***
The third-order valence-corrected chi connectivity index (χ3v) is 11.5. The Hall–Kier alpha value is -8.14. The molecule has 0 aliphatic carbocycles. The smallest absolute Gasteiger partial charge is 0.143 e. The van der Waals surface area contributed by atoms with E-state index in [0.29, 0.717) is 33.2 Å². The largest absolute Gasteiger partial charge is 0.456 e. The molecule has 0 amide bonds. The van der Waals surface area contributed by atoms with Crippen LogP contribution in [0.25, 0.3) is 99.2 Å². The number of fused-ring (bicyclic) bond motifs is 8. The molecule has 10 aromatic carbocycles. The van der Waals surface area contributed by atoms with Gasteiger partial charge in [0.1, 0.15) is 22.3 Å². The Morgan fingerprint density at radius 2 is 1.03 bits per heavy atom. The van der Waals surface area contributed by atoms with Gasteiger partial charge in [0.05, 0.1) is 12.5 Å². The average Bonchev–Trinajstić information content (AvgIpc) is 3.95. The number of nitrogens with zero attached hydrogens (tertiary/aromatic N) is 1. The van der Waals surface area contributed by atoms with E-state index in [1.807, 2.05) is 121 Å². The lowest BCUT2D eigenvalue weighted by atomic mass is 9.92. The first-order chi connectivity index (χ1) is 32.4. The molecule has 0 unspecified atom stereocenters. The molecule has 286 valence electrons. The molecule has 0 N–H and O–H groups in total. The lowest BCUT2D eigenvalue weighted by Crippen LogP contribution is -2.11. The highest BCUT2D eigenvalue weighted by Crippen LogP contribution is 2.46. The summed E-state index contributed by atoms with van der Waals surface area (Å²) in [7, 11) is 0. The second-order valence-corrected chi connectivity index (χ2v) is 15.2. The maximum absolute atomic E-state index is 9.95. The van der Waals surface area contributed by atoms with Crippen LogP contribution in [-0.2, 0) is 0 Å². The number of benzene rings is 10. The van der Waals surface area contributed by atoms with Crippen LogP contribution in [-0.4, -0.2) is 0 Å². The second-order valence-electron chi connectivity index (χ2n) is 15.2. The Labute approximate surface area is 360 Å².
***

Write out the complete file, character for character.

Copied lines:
The third-order valence-corrected chi connectivity index (χ3v) is 11.5. The Hall–Kier alpha value is -8.14. The molecule has 0 aliphatic carbocycles. The smallest absolute Gasteiger partial charge is 0.143 e. The van der Waals surface area contributed by atoms with E-state index in [0.29, 0.717) is 33.2 Å². The largest absolute Gasteiger partial charge is 0.456 e. The molecule has 0 amide bonds. The van der Waals surface area contributed by atoms with Crippen LogP contribution in [0.25, 0.3) is 99.2 Å². The number of fused-ring (bicyclic) bond motifs is 8. The molecule has 10 aromatic carbocycles. The van der Waals surface area contributed by atoms with Gasteiger partial charge in [0.1, 0.15) is 22.3 Å². The Morgan fingerprint density at radius 2 is 1.03 bits per heavy atom. The van der Waals surface area contributed by atoms with Gasteiger partial charge in [0.05, 0.1) is 12.5 Å². The average Bonchev–Trinajstić information content (AvgIpc) is 3.95. The number of nitrogens with zero attached hydrogens (tertiary/aromatic N) is 1. The van der Waals surface area contributed by atoms with E-state index in [1.807, 2.05) is 121 Å². The lowest BCUT2D eigenvalue weighted by atomic mass is 9.92. The first-order chi connectivity index (χ1) is 32.4. The molecule has 0 unspecified atom stereocenters. The molecule has 286 valence electrons. The molecule has 0 N–H and O–H groups in total. The lowest BCUT2D eigenvalue weighted by Crippen LogP contribution is -2.11. The highest BCUT2D eigenvalue weighted by Crippen LogP contribution is 2.46. The summed E-state index contributed by atoms with van der Waals surface area (Å²) in [7, 11) is 0. The second-order valence-corrected chi connectivity index (χ2v) is 15.2. The maximum absolute atomic E-state index is 9.95. The van der Waals surface area contributed by atoms with Crippen LogP contribution in [-0.2, 0) is 0 Å². The number of benzene rings is 10. The van der Waals surface area contributed by atoms with Crippen LogP contribution in [-0.4, -0.2) is 0 Å². The second-order valence-electron chi connectivity index (χ2n) is 15.2. The Labute approximate surface area is 360 Å².